The Strength of Spirituality and Common Principles

Reviving the culture is also about reviving the spirituality of the people. Even though African countries gained political independence, we did not gain the spiritual independence which is so critical to our development even today.

We first have to decolonize our minds because we are still carrying the shame of our ancestry. Unless we are able to shed this, our efforts are futile. It all starts in the mind. You can then look at issues from a different perspective, bringing the power inspired by your ancestors from within. You are then able to distill the answers and solutions to your problems from that ancestral knowledge.

So [our challenge is] to bring back the whole ecosystem. We are communities of humans, and the ecosystems are the other communities of the earth. These, plus our spirituality, are very important pillars in our work.

There was a meeting in Kenya that brought elders together from four different countries [South Africa, Kenya, Uganda and Ethiopia]. They were looking for common principles that can bring communities throughout Africa together. We are finding that even within the diversity across Africa, there are common threads, common principles, that join us together. We can derive our strength from that, so that we reclaim Africa from the yokes that we are still finding ourselves under.

This is the fourth article in a series which features interviews with grassroots African leaders working for seed and food sovereignty, the decolonization of Africa's food system, and the preservation of traditional farming practices. This series is made possible with support fromNew Field Foundation and Grassroots International.
Gathuru Mburu is an ecologist and activist from Kenya. He is Co-Founder of the Institute for Culture and Ecology and part of the African Biodiversity Network, which is a member of the Alliance for Food Sovereignty in Africa.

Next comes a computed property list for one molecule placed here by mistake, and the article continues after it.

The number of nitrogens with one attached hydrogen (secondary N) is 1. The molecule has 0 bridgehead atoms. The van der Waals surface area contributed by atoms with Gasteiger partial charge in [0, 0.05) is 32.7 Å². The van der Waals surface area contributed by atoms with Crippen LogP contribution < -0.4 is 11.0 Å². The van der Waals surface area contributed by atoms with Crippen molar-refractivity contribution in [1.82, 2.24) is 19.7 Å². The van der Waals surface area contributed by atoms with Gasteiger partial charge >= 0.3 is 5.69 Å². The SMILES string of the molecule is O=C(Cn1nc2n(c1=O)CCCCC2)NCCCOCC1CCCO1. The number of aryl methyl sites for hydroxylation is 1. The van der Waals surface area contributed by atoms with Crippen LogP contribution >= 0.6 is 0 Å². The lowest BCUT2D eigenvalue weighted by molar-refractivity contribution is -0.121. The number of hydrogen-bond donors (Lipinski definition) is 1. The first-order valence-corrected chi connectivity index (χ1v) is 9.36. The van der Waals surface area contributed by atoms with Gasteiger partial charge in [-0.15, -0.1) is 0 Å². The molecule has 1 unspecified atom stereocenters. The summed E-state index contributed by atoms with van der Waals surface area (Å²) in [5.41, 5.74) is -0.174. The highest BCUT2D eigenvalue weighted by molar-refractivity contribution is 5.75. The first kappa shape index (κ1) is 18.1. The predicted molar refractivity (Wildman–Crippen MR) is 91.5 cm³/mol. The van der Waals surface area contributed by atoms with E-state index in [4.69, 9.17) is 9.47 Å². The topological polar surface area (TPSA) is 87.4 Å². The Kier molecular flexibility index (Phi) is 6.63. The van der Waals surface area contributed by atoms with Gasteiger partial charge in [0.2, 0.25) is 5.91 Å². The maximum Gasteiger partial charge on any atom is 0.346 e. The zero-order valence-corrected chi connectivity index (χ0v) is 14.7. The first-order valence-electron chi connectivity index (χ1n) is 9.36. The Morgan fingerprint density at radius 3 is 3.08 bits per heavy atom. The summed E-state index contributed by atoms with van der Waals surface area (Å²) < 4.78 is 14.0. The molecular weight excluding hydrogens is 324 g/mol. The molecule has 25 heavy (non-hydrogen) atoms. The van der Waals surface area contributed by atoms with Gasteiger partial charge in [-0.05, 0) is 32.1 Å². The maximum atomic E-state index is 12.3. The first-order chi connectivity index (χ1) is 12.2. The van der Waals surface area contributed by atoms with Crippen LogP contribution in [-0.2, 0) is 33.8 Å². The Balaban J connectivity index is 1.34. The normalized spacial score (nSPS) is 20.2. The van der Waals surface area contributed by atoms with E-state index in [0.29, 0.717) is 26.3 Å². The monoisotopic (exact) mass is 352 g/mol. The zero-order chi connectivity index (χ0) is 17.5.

Sunday, December 13, 2015

Life at the Tip of the Spear

Life at the Tip of the Spear
by Michael Lujan Bevacqua
The Guam Daily Post
December 2, 2015

This week I am giving my students at UOG a questionnaire about risk, threats, fear and safety. The survey is simple, and asks students to consider how often they worry about certain potential man-made or natural disasters. The purpose of this study is to understand the way people on Guam (starting with a sample of UOG students) perceive Guam’s relation to the world and how they see our position in relation to various potential threats and dangers.

Earthquakes and typhoons are common, looming problems, always lurking to the East or in the waters beneath us. Given Guam’s history we also experience recurring worries about war. Although the Spanish-Chamorro Wars have largely faded from conscious memory, I Tiempon Chapones or World War II hasn’t. Rumors of war, saber-rattling between nations still evoke, sometimes very strongly and traumatically memories and images of brutality and occupation. This is so, even if we have come to accept a very different image of the average Japanese person today. They are not taiase’ and malamaña conquerors and would be world rulers, now they are banana boat riding, ABC store shopping economic drivers.